In our example though the overload is definitly significant so we must choose to Remove Dolomite Matrix now steps back with the calculation and invites us to find another material to fill CaO so click the CaO button and choose another material.

When you have completed the selection of materials and clicked the Accept New button you can add colourants and save the recipe or send it to the Recipe to Formula environment.

Using the Split Fill Function in the Materials Selection Window

When filling an oxide in the Manual Make Recipe Mode you may sometimes want to share the input of a particular oxide between two or more materials. An example of this would be where the selection of say a feldspar to fill KNO would bring in too much Al2O3 and SiO2 - the glaze may be a low temperature glaze.

The Split Fill function allows you to share a fill between two materials. In the next example I have increased the level of KNO from 0.2 to 0.3 and lowered the Al2O3 and SiO2 mol parts in the Cone 10 Glaze formula to levels more appropriate for C.6.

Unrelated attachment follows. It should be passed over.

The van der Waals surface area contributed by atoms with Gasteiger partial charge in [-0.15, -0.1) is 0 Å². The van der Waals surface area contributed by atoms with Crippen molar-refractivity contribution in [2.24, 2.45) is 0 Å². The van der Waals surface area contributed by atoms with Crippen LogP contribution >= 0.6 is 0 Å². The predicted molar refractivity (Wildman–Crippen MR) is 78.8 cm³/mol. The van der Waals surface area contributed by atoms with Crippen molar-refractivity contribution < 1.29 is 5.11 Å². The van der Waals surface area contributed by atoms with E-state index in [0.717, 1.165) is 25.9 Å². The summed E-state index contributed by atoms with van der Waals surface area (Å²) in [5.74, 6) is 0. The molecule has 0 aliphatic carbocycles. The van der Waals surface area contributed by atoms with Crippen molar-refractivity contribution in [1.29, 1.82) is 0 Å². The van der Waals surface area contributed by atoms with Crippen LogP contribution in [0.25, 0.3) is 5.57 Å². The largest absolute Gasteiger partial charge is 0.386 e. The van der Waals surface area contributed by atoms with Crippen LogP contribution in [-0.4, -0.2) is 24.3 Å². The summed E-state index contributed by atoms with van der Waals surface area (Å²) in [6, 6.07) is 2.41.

Fig.6 showed what happened when I tried to fill the new KNO level with Australian Potash Feldspar.

Fig.6 An Overload Alert After Choosing Australian Potash Feldspar.

With the level of KNO at 0.3 the amount of Al2O3 and SiO2 brought in when the KNO was filled with Australian Potash Feldspar increased so much that the levels were too high for the formula requirements and an overload occured.

We could look for a Feldspar with less Al2O3 and SiO2 or we could use a high alkalai frit or a soluble materials such as Soda Ash.

Some of these options are not desireable so one strategy would be to share the KNO fill between a felspar and one of the less desirable materials.

We will try a combination of Australian Potash Feldspar and Ferro Frit 4110 and accept the samll amount of B2O3 that the Frro Frit will bring with it.